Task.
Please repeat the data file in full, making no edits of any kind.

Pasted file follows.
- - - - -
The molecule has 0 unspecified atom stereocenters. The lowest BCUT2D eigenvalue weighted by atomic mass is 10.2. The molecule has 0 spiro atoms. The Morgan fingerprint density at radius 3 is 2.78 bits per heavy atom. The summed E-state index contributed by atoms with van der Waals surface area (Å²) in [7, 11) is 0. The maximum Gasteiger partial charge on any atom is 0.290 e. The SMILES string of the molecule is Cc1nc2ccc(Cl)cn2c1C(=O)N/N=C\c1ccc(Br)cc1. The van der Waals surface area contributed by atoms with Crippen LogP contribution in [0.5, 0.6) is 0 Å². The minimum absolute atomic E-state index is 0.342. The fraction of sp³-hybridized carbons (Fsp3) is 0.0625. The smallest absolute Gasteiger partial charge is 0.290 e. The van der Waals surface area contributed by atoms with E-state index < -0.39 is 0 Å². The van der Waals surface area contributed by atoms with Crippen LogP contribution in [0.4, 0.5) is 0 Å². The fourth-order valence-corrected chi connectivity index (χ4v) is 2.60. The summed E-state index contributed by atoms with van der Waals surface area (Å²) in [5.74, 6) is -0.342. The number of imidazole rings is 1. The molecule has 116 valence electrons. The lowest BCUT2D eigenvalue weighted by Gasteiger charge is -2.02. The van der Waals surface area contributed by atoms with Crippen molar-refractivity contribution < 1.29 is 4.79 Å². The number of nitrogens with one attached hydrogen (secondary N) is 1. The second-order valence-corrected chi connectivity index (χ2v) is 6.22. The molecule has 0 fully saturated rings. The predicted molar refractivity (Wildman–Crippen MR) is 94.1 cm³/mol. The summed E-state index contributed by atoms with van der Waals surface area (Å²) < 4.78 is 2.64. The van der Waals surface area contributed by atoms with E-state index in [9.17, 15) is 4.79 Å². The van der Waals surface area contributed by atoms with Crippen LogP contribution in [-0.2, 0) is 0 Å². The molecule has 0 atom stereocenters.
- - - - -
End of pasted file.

The molecule has 0 unspecified atom stereocenters. The lowest BCUT2D eigenvalue weighted by atomic mass is 10.2. The molecule has 0 spiro atoms. The Morgan fingerprint density at radius 3 is 2.78 bits per heavy atom. The summed E-state index contributed by atoms with van der Waals surface area (Å²) in [7, 11) is 0. The maximum Gasteiger partial charge on any atom is 0.290 e. The SMILES string of the molecule is Cc1nc2ccc(Cl)cn2c1C(=O)N/N=C\c1ccc(Br)cc1. The van der Waals surface area contributed by atoms with Crippen LogP contribution in [0.5, 0.6) is 0 Å². The minimum absolute atomic E-state index is 0.342. The fraction of sp³-hybridized carbons (Fsp3) is 0.0625. The smallest absolute Gasteiger partial charge is 0.290 e. The van der Waals surface area contributed by atoms with E-state index < -0.39 is 0 Å². The van der Waals surface area contributed by atoms with Crippen LogP contribution in [0.4, 0.5) is 0 Å². The fourth-order valence-corrected chi connectivity index (χ4v) is 2.60. The summed E-state index contributed by atoms with van der Waals surface area (Å²) in [5.74, 6) is -0.342. The number of imidazole rings is 1. The molecule has 116 valence electrons. The lowest BCUT2D eigenvalue weighted by Gasteiger charge is -2.02. The van der Waals surface area contributed by atoms with Crippen molar-refractivity contribution < 1.29 is 4.79 Å². The number of nitrogens with one attached hydrogen (secondary N) is 1. The second-order valence-corrected chi connectivity index (χ2v) is 6.22. The molecule has 0 fully saturated rings. The predicted molar refractivity (Wildman–Crippen MR) is 94.1 cm³/mol. The summed E-state index contributed by atoms with van der Waals surface area (Å²) < 4.78 is 2.64. The van der Waals surface area contributed by atoms with E-state index in [9.17, 15) is 4.79 Å². The van der Waals surface area contributed by atoms with Crippen LogP contribution in [-0.2, 0) is 0 Å². The molecule has 0 atom stereocenters.